GREE: We’re not threatened by Game Center or Google+

As Japanese social-mobile gaming giant GREE draws closer to the debut of its global platform, the company is finally beginning to share details about its plans.

Up until now, GREE had been releasing information at a snail’s pace compared to rival DeNA, which has been much more vocal in its efforts to bring the Mobage platform to North America.

The GREE platform, as it will be called, will drop OpenFeint branding and feature games from well-known international developers like Gameloft, Ubisoft, Haypi, Hoolai and Punchbox. Several, as-yet-unannounced North American developers now have code in hand and are currently working with the platform in anticipation of its Q2 launch.

Last week, Inside Mobile Apps was able to sit down with Eros Resmini, GREE’s senior vice president of marketing and developer relations. He told us GREE is betting that its combination of indie-friendly developer relations and a global platform with wide variety of both localized and locally produced games will be the secret to replicating its Japanese success abroad. Although more companies are moving into the social-mobile market, GREE isn’t worried. The company sees itself as a complementary service to Game Center and Google+, and is confident it can leverage its experience to give GREE players the best mobile experiences available.

Inside Mobile Apps: GREE has said a few times its goal is to get 1 billion people on its platform. Why is it important to have a large, global network?

Eros Resmini, SVP marketing and developer relations (pictured right): There’s two reasons. First of all, I think gaming is global and players are global in nature. A global experience is more interesting for players. From a developer’s perspective I don’t think they want to interact with multiple networks and multiple SDKs in order to reach certain regions. A global platform provides developers an awesome one-stop-shop solution. From both the player and developer standpoint, it makes a lot of sense.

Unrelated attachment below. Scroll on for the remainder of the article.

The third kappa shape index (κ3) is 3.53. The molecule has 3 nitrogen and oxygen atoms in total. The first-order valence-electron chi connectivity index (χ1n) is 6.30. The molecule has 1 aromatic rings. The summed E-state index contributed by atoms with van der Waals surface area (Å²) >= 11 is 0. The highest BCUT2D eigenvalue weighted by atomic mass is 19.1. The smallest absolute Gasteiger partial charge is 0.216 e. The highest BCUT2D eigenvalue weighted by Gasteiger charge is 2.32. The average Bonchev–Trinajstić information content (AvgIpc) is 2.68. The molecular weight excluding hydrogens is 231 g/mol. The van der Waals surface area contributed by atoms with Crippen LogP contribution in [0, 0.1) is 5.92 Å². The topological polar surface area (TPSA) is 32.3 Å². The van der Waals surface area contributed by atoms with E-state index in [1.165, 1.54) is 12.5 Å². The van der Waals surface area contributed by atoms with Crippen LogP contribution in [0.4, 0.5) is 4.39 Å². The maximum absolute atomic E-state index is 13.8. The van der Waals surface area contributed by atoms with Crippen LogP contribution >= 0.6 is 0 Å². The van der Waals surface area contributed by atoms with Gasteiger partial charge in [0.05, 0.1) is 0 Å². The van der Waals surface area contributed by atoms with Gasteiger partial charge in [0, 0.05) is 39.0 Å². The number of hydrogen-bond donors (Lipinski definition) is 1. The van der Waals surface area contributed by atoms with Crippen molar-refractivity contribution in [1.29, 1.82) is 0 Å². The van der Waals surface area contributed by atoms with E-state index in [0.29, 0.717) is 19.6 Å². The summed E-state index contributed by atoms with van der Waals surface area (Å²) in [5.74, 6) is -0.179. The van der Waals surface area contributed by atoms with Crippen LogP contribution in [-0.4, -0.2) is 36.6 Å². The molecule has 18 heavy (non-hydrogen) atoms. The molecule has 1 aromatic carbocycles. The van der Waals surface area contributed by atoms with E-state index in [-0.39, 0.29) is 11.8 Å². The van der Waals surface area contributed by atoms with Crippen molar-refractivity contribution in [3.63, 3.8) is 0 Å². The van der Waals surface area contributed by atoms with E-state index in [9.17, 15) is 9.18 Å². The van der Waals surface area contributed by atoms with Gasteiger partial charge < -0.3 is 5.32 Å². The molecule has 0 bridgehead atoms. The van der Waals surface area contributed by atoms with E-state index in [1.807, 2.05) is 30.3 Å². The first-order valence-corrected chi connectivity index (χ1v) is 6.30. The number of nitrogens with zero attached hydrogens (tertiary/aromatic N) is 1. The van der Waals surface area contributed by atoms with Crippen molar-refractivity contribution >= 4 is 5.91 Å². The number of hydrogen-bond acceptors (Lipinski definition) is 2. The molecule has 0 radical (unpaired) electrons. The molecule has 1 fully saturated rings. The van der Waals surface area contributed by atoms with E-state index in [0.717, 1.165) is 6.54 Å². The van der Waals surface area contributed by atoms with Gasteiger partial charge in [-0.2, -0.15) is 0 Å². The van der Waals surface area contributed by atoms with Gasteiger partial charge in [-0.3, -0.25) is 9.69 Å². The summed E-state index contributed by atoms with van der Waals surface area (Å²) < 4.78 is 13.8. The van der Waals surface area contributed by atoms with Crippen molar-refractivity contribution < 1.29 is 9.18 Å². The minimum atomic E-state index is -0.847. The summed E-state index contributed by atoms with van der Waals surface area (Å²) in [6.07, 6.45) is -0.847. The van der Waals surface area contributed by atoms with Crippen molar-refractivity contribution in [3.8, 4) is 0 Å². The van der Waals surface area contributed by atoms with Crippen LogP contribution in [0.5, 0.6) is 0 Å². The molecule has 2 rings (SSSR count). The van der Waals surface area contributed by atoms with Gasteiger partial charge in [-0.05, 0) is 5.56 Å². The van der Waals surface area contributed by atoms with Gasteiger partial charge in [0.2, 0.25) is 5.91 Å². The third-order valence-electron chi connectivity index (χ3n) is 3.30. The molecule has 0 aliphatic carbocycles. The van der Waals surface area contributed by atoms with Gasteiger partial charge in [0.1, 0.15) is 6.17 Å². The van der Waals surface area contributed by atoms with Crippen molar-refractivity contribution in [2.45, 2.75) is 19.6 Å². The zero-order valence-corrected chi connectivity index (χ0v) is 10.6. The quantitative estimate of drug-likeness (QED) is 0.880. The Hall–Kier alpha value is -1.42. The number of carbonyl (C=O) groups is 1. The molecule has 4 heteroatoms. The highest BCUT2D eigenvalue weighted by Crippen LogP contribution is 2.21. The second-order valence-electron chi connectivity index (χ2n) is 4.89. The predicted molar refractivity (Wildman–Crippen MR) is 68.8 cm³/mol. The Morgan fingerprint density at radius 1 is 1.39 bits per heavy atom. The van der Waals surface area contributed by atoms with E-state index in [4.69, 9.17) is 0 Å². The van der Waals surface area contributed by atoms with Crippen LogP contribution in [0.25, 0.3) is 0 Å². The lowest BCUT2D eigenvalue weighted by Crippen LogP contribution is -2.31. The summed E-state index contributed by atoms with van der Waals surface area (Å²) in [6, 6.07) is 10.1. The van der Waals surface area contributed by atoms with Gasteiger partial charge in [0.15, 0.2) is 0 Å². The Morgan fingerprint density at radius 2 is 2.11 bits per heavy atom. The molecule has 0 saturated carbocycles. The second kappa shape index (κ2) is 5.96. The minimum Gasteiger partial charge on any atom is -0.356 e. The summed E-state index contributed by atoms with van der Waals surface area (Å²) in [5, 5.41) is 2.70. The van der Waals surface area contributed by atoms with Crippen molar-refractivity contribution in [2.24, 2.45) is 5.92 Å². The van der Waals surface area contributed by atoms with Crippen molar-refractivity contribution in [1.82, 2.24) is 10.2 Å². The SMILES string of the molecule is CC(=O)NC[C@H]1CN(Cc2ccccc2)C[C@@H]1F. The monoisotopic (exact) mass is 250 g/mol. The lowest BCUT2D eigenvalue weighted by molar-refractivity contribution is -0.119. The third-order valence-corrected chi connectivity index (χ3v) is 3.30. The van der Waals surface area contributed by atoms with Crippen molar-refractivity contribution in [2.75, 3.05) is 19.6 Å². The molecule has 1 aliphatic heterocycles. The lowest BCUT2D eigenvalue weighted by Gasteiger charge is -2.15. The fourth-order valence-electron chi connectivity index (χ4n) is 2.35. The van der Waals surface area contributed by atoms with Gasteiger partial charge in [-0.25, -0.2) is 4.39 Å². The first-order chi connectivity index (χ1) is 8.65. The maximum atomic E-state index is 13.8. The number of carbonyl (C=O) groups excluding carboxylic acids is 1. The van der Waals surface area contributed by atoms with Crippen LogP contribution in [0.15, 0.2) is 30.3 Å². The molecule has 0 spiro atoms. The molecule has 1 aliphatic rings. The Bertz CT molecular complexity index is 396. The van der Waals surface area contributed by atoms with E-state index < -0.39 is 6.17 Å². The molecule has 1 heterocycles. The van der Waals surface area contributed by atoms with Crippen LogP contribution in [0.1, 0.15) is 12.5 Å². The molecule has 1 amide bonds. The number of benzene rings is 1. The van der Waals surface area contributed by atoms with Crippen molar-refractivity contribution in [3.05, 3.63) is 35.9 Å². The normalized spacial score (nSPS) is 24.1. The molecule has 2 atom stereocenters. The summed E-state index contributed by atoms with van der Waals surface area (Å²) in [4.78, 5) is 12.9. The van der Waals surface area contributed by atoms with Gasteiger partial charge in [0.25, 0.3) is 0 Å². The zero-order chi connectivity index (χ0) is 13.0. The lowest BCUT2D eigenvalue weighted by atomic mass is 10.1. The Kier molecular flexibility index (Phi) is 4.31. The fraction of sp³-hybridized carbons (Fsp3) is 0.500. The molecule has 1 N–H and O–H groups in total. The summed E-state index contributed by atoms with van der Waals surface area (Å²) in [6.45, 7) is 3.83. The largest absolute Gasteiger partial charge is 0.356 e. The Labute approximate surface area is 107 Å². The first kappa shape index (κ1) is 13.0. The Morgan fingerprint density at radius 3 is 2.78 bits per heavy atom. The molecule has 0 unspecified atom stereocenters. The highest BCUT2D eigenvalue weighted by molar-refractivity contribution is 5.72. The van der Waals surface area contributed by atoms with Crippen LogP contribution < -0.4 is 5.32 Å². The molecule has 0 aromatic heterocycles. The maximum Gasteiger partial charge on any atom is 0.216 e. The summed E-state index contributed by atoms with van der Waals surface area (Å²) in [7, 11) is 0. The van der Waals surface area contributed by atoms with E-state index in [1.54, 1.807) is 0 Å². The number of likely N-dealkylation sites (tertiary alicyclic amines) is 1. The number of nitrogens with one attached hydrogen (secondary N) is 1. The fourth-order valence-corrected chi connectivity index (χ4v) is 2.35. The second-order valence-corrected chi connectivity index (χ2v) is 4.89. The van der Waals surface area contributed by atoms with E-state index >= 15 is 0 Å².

IMA: GREE has been staffing up significantly. Why has GREE been concentrating so hard on establishing a Western presence?

Resmini: First is really related to building our own content. We have a first-party games studio and we recognize that some of the content we’ve built in Japan will not easily translate to Western markets. We’re better off building content locally, for local audiences. We’ve got a San Francisco studio, so we’re focused on building content here, but we’re also setting up studios in Latin America, China and Europe with the same thought in mind — let’s bring content to local areas, built by local developers who understand local tastes. We want also want to reach third party developers for the same reason. We think having a presence in the local market will allow us to reach local talent.

IMA: One of the things GREE announced earlier was localization support to help bring games from China, Korea and Japan into the North American market. Why is it important for GREE to make games on its platform global?

Resmini: To be clear, we’re building local studios in each of our regions, but we’re also looking at content that we think applies to other regions. Those are the games we’re looking at bringing over. We talk internally a lot about the notion of localizing — simply changing the words from Japanese to English — and how it compares to “culturalization,” which is trying to take advantage of art-style preferences, menu style preferences and game mechanics. We have that range, and depending on the title itself, you might just need to change words or you might have to culturalize the game. I don’t think there’s a one-size-fits-all answer. It really depends on the title itself. Some won’t apply at all. The thing is that players want content and they want variety. I think its in our best interest and the players best interest to try and bring content over that we think will work. Some of it will be successful and some of it won’t.